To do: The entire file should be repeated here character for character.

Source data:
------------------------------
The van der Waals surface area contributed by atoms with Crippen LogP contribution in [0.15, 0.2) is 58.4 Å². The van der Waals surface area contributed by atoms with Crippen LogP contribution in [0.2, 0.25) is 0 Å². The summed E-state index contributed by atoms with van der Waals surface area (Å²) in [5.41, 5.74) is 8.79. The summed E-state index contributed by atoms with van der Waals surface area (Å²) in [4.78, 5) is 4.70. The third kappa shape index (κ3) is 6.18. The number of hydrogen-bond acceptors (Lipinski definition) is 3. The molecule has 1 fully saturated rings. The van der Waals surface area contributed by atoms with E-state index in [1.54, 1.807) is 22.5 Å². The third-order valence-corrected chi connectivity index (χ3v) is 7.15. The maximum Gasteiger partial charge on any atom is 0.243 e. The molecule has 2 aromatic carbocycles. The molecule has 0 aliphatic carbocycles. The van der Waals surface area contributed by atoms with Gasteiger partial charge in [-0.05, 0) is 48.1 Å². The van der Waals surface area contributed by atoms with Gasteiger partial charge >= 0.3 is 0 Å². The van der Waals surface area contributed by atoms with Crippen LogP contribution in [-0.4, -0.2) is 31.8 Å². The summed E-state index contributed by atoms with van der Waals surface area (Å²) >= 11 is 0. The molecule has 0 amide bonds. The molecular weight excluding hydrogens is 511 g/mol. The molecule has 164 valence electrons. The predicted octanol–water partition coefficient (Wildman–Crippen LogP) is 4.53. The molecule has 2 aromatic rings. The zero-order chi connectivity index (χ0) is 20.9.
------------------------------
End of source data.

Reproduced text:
The van der Waals surface area contributed by atoms with Crippen LogP contribution in [0.15, 0.2) is 58.4 Å². The van der Waals surface area contributed by atoms with Crippen LogP contribution in [0.2, 0.25) is 0 Å². The summed E-state index contributed by atoms with van der Waals surface area (Å²) in [5.41, 5.74) is 8.79. The summed E-state index contributed by atoms with van der Waals surface area (Å²) in [4.78, 5) is 4.70. The third kappa shape index (κ3) is 6.18. The number of hydrogen-bond acceptors (Lipinski definition) is 3. The molecule has 1 fully saturated rings. The van der Waals surface area contributed by atoms with E-state index in [1.54, 1.807) is 22.5 Å². The third-order valence-corrected chi connectivity index (χ3v) is 7.15. The maximum Gasteiger partial charge on any atom is 0.243 e. The molecule has 2 aromatic carbocycles. The molecule has 0 aliphatic carbocycles. The van der Waals surface area contributed by atoms with Gasteiger partial charge in [-0.05, 0) is 48.1 Å². The van der Waals surface area contributed by atoms with Gasteiger partial charge >= 0.3 is 0 Å². The van der Waals surface area contributed by atoms with Crippen LogP contribution in [-0.4, -0.2) is 31.8 Å². The summed E-state index contributed by atoms with van der Waals surface area (Å²) >= 11 is 0. The molecule has 0 amide bonds. The molecular weight excluding hydrogens is 511 g/mol. The molecule has 164 valence electrons. The predicted octanol–water partition coefficient (Wildman–Crippen LogP) is 4.53. The molecule has 2 aromatic rings. The zero-order chi connectivity index (χ0) is 20.9.